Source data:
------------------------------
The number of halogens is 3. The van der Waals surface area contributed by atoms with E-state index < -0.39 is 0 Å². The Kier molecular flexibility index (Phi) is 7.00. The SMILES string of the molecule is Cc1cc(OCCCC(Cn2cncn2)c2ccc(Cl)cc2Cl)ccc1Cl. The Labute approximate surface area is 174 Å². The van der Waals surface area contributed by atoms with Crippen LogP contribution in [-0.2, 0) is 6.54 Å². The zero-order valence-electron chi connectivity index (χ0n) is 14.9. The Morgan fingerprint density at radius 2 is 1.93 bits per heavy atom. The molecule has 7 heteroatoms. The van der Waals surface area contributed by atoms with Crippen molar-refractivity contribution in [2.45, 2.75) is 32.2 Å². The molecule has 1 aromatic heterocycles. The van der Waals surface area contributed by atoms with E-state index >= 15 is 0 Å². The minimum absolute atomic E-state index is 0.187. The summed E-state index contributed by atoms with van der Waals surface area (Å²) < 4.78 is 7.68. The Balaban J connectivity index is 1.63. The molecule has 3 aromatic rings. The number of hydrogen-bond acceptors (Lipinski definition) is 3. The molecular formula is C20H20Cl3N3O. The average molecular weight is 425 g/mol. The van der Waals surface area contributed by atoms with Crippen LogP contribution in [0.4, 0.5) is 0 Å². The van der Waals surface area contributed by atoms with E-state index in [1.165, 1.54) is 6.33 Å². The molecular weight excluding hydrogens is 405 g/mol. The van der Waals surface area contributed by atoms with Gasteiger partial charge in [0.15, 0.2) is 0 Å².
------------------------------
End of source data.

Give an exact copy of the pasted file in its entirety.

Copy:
The number of halogens is 3. The van der Waals surface area contributed by atoms with E-state index < -0.39 is 0 Å². The Kier molecular flexibility index (Phi) is 7.00. The SMILES string of the molecule is Cc1cc(OCCCC(Cn2cncn2)c2ccc(Cl)cc2Cl)ccc1Cl. The Labute approximate surface area is 174 Å². The van der Waals surface area contributed by atoms with Crippen LogP contribution in [-0.2, 0) is 6.54 Å². The zero-order valence-electron chi connectivity index (χ0n) is 14.9. The Morgan fingerprint density at radius 2 is 1.93 bits per heavy atom. The molecule has 7 heteroatoms. The van der Waals surface area contributed by atoms with Crippen molar-refractivity contribution in [2.45, 2.75) is 32.2 Å². The molecule has 1 aromatic heterocycles. The van der Waals surface area contributed by atoms with E-state index >= 15 is 0 Å². The minimum absolute atomic E-state index is 0.187. The summed E-state index contributed by atoms with van der Waals surface area (Å²) < 4.78 is 7.68. The Balaban J connectivity index is 1.63. The molecule has 3 aromatic rings. The number of hydrogen-bond acceptors (Lipinski definition) is 3. The molecular formula is C20H20Cl3N3O. The average molecular weight is 425 g/mol. The van der Waals surface area contributed by atoms with Crippen LogP contribution in [0.4, 0.5) is 0 Å². The van der Waals surface area contributed by atoms with E-state index in [1.165, 1.54) is 6.33 Å². The molecular weight excluding hydrogens is 405 g/mol. The van der Waals surface area contributed by atoms with Gasteiger partial charge in [0.15, 0.2) is 0 Å².